Moving Default Directories in SQL Server

Installing SQL Server to default directories can be difficult to maintan primarily because Microsoft changes the default path of the data directory at each major release.  For example, the default paths to database files for the default instance in SQL 2005-2008 R2 are:

  • SQL 2005 – %Program Files%\Microsoft SQL Server\MSSQL.1\MSSQL\Data
  • SQL 2008 – %Program Files%\Microsoft SQL Server\MSSQL10.MSSQLSERVER\MSSQL\Data
  • SQL 2008 R2 – %Program Files%\Microsoft SQL Server\MSSQL10_50.MSSQLSERVER\MSSQL\DATA

Performing a database restore from one server to another of different versions can add complexity to the restore command since the destination path is not consistent.  Also, after an in-place upgrade of SQL Server the database files are not moved from the previous default path to the new so the server may have mdf and ldf files in a directory with a confusingly named path.

Using a Standard Directory

I’ve standardized my installations to use the same path for all mdf and ldf file locations.  This simplifies scripting restores and reduces complexity during migrations since all data files across all servers are in the same path.  I always keep my log files on a separate drive from the data files so they are in the same paths on different drives, for example:

  • Logs – y:\mssql\%instanceName%\data
  • Data – z:\mssql\%instanceName%\data

SQL Server 2008 and 2008 R2 make configuring the new paths simple at install.  On the Database Engine Configuration – Data Directories page of the install wizard you can configure your paths as you see fit.

A Little Housekeeping

Once you’ve installed and all your mdf and ldf files are located in the new and improved standard locations I found three additional directories I wanted to standardize and move to my default path:

  1. database engine default backup directory
    • %SQL Install Directory%\MSSQL10_50.MSSQLSERVER\MSSQL\BACKUP
  2. sql agent working directory
    • %SQL Install Directory%\MSSQL10_50.MSSQLSERVER\MSSQL\JOBS
  3. sql agent log directory
    • %SQL Install Directory%\MSSQL10_50.MSSQLSERVER\MSSQL\LOG

The configuration for these is not available via the SSMS GUI or during install.  The only way to change them are directly in the registry or via a t-sql script that changes the registry.

Here’s a script that will change them to whatever path you choose and is instance aware so the correct registry key is updated for any named instance.  Note – this script uses the xp_instance _regwrite undocumented extended procedure so it may not be supported in the future.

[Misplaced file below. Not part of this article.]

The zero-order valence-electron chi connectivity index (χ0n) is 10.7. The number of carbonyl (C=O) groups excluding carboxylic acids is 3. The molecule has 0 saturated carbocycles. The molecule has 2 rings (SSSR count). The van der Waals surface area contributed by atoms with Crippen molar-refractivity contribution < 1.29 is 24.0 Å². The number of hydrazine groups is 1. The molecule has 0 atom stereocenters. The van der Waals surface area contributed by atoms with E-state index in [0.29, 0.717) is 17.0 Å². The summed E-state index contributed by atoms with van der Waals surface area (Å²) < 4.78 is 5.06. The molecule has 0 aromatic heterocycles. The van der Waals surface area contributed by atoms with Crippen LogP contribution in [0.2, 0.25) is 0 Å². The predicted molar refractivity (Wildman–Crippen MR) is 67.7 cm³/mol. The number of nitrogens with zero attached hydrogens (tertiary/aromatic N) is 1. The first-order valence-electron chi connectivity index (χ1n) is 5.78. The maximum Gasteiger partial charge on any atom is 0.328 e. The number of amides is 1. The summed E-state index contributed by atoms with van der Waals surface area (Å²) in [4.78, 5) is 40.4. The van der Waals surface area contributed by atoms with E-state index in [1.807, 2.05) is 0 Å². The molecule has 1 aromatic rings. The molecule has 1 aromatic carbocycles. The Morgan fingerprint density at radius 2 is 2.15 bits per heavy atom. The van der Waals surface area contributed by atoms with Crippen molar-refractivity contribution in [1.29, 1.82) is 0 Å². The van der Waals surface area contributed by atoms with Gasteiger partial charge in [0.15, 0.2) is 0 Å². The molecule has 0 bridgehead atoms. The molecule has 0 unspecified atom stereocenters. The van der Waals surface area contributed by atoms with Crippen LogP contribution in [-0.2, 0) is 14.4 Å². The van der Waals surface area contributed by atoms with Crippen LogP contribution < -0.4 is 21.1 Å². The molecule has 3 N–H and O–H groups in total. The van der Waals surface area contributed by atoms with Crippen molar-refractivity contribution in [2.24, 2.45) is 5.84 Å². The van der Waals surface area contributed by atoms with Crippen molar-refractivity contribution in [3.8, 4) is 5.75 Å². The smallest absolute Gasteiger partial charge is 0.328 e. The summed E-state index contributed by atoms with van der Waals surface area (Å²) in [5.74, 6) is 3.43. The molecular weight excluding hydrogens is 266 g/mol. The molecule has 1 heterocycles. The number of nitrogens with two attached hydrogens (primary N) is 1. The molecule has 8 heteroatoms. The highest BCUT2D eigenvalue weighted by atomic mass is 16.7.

USE [msdb]
--	change the @instancename to whatever named instance this is for, the rest will sort itself out	----------------------
DECLARE @instancename nvarchar(255) = N'mssqlserver'	-- use 'mssqlserver' for the default instance
DECLARE @mssqlpath nvarchar(255) = N'z:\mssql\' + @instancename
DECLARE @dbengine_defaultbackup_path nvarchar(255) = @mssqlpath + N'\backup'
DECLARE @sqlagent_errorlogfile nvarchar(255) = @mssqlpath + N'\log\SQLAGENT.OUT'
DECLARE @sqlagent_workingdirectory_path nvarchar(255) = @mssqlpath + N'\jobs'
--SELECT @dbengine_defaultbackup_path, @sqlagent_workingdirectory_path, @sqlagent_errorlogfile
--	update the database engine's default backup directory path	---------------------------------------------------------
EXECUTE [master].dbo.xp_instance_regwrite
	, N'SOFTWARE\Microsoft\MSSQLServer\MSSQLServer'
	, N'BackupDirectory'
	, N'REG_SZ'
	, @dbengine_defaultbackup_path
--	update the SQL Agent working directory	-----------------------------------------------------------------------------
EXECUTE [master].dbo.xp_instance_regwrite
	, N'SOFTWARE\Microsoft\MSSQLServer\SQLServerAgent'
	, N'WorkingDirectory'
	, N'REG_SZ'
	, @sqlagent_workingdirectory_path
--	update the SQL Agent log file location	-----------------------------------------------------------------------------
EXECUTE msdb.dbo.sp_set_sqlagent_properties @errorlog_file = @sqlagent_errorlogfile
--	update the setup's SQL Data Root path	------------------------------------------------------------------------------
EXECUTE [master].dbo.xp_instance_regwrite 
	, N'SOFTWARE\Microsoft\MSSQLServer\Setup'
	, N'SQLDataRoot'
	, N'REG_SZ'
	, @mssqlpath

Modify the script to use whatever path is your default. SQL Server and SQL Agent services will need to be restarted to begin using the new file locations.  Once the new locations are in use you can delete the old directories.


After attempting to upgrade one of my servers to SQL Server 2012 I found that the installer would error on installing the database engine.  The messge was:

“The Database Engine system data directory in the registry is not valid.”

I found the installer looks in HKLM\software\microsoft\microsoft sql server\%instance_name%\setup\SQLDataRoot to discover the path to the system databases.  This key was created during the 2008 R2 installation and the files were subsequently moved so what was created at install time is no longer correct.

If you modify this key to the path configured in the @mssqlpath from the script above the 2012 installer works just fine.  I’ve also modified the script, the last section makes the appropriate change to prevent this exception in the future.

3 Responses to Moving Default Directories in SQL Server

  1. Victor Barajas says:

    Thanks for this article. I’ve found almost nothing about this topic on the web and the ones I’ve found are not as accurate as yours. Thanks!

  2. Sean says:

    Thanks for your article, as Victor has stated this is the best one. I might have to use your script, today. As SQL is installed on the SAN that’s being decommissioned.

  3. Ben says:

    Thanks, man. I linked to you on my site.

    Unfortunately, I probably put more effort into saving time than would have otherwise been required by simply reinstalling, but it’s the learning experience that counts.

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